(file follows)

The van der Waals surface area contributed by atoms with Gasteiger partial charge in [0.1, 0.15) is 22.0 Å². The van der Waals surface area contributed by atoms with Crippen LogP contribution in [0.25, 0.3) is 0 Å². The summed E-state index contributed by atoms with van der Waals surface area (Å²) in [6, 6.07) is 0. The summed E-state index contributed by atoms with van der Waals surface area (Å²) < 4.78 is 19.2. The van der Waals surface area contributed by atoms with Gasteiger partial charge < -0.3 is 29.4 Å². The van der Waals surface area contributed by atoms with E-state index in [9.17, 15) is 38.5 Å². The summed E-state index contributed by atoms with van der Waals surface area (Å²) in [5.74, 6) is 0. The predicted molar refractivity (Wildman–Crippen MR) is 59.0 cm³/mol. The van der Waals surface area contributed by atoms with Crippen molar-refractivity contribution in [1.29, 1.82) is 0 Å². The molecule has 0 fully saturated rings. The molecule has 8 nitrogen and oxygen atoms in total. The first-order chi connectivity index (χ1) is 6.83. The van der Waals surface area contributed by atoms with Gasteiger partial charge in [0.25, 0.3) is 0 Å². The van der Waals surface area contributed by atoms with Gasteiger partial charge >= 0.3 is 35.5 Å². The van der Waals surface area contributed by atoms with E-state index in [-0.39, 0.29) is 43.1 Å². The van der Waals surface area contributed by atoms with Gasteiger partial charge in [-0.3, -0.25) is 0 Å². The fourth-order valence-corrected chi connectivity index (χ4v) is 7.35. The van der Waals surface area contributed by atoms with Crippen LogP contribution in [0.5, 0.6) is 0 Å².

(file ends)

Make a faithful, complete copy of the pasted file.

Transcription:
The van der Waals surface area contributed by atoms with Gasteiger partial charge in [0.1, 0.15) is 22.0 Å². The van der Waals surface area contributed by atoms with Crippen LogP contribution in [0.25, 0.3) is 0 Å². The summed E-state index contributed by atoms with van der Waals surface area (Å²) in [6, 6.07) is 0. The summed E-state index contributed by atoms with van der Waals surface area (Å²) < 4.78 is 19.2. The van der Waals surface area contributed by atoms with Gasteiger partial charge < -0.3 is 29.4 Å². The van der Waals surface area contributed by atoms with E-state index in [9.17, 15) is 38.5 Å². The summed E-state index contributed by atoms with van der Waals surface area (Å²) in [5.74, 6) is 0. The predicted molar refractivity (Wildman–Crippen MR) is 59.0 cm³/mol. The van der Waals surface area contributed by atoms with Crippen molar-refractivity contribution in [1.29, 1.82) is 0 Å². The molecule has 0 fully saturated rings. The molecule has 8 nitrogen and oxygen atoms in total. The first-order chi connectivity index (χ1) is 6.83. The van der Waals surface area contributed by atoms with Gasteiger partial charge in [0.25, 0.3) is 0 Å². The van der Waals surface area contributed by atoms with Gasteiger partial charge >= 0.3 is 35.5 Å². The van der Waals surface area contributed by atoms with E-state index in [-0.39, 0.29) is 43.1 Å². The van der Waals surface area contributed by atoms with Gasteiger partial charge in [-0.3, -0.25) is 0 Å². The fourth-order valence-corrected chi connectivity index (χ4v) is 7.35. The van der Waals surface area contributed by atoms with Crippen LogP contribution in [0.5, 0.6) is 0 Å².